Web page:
After securing the tube connect a capnograph, place a stethoscope over the gastric area, and provide a single breath via bag-valve-mask. This first step lets you know if the breath is going down the esophagus as opposed to the trachea, this is known as "esophageal intubation." Then, move to auscultate the left lung and if sounds are heard there auscultate the right, ensuring breath sounds are even through the lungs.

Throughout all the above steps, look for equal chest rise and end-tidal CO2 measurements of 35% to 45%. 

ESOPHAGEAL INTUBATION: If breath sounds are heard in the abdomen, esophageal intubation has occurred and the patient should be extubated (withdraw air from the pilot balloon and remove the tube). Auscultation over the stomach should produce no breath sounds.

UNEQUAL BREATH SOUNDS: If no breath sounds are auscultated in the L lung but are present in the R lung, deflate the pilot balloon to about half-full and withdraw the tube a few centimeters. (It has been passed too far, bypassing the left mainstem bronchus.) Re-inflate the pilot balloon to the correct pressure and reassess until equal sounds are auscultated in the L and R lung.


  • Be aware that a pneumothorax could prevent bilateral breath sounds even after correct placement. Make a note of where the tube is marked at the teeth and reassess often.
  • Esophageal Detection Device (EDD) and auscultation of lung sounds may be unreliable in the smaller chests of children and neonates due to disparate anatomy compared with adults.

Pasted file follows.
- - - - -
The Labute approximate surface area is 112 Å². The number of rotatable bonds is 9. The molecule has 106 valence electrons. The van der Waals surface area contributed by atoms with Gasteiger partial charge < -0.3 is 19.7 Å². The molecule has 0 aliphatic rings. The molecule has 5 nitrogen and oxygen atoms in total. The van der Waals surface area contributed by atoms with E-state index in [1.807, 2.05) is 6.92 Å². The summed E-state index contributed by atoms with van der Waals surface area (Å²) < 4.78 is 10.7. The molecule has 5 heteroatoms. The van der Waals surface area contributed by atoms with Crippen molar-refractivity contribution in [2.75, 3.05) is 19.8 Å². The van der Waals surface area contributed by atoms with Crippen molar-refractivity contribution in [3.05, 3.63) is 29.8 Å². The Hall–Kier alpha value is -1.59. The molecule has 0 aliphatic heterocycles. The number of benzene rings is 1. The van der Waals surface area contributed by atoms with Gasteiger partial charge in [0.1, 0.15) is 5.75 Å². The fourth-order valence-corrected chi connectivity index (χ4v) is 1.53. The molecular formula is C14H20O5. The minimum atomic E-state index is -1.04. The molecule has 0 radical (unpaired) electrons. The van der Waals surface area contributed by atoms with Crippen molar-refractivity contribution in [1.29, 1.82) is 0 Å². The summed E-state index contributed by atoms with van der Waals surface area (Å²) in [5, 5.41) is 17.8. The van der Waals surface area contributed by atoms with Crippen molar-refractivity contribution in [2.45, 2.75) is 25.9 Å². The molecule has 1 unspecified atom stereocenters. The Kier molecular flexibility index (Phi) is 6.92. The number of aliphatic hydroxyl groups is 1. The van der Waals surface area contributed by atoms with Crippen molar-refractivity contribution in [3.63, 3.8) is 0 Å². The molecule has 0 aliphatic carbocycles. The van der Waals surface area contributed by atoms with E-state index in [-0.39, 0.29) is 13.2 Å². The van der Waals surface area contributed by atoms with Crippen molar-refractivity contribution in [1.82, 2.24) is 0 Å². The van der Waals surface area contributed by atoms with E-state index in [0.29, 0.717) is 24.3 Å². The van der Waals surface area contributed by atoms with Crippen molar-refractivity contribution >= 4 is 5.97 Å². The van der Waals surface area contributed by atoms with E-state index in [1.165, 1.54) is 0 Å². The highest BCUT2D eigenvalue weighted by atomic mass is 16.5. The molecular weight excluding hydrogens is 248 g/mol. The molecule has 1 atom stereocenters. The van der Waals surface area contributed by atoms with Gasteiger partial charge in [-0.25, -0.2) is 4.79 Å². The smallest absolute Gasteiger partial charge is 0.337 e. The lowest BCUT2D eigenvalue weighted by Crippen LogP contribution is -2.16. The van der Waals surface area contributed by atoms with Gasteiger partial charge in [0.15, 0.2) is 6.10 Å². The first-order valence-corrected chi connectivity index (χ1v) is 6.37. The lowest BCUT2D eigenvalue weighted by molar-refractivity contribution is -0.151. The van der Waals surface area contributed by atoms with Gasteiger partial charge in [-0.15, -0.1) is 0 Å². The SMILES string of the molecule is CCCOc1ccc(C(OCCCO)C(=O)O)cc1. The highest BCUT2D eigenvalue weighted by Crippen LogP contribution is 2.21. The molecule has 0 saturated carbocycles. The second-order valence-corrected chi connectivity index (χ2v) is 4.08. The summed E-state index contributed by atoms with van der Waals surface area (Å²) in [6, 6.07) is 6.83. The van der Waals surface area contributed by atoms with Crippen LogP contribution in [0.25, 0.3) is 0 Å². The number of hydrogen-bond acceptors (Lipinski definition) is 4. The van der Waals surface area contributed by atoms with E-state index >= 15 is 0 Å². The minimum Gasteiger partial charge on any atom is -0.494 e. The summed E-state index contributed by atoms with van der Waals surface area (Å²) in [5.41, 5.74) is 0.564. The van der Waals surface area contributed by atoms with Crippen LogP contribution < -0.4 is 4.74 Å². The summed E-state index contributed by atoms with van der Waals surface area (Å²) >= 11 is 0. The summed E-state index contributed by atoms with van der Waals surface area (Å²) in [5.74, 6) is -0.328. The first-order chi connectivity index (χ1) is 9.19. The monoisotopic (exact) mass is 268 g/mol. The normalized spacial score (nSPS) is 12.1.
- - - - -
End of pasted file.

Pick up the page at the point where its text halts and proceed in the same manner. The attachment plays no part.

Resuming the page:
• End-tidal capnography by any method can be unreliable if there is insufficient perfusion, such as with MI or shock. 
  • Inflate the pilot balloon with the manufacturer-suggested amount of air; overfilling can compress the superficial cell layers causing ischemia and necrosis.


Post-intubation reassessment and management 

Immediately following intubation carefully monitor every vital sign as countless complications are possible; heart rate, blood pressure, SPO2, ETCO2, and respiratory rate are all critical. 

Following the immediate post-intubation period, use the mnemonic DOPE for factors that could affect your now intubated patient while they are in transit.

  • DDisplacement/Dislodged tube.
  • OObstruction or clamped tube.
  • PPlacement in the R mainstem bronchus or esophagus.
  • EEquipment: the tube or other equipment may have malfunctioned requiring replacement.



Extubation always risks airway compromise and aspiration if the patient cannot protect his own airway. If a patient is suddenly aware and struggles with the ETT, It is usually better to sedate this patient en route to the hospital rather than extubate in a prehospital environment.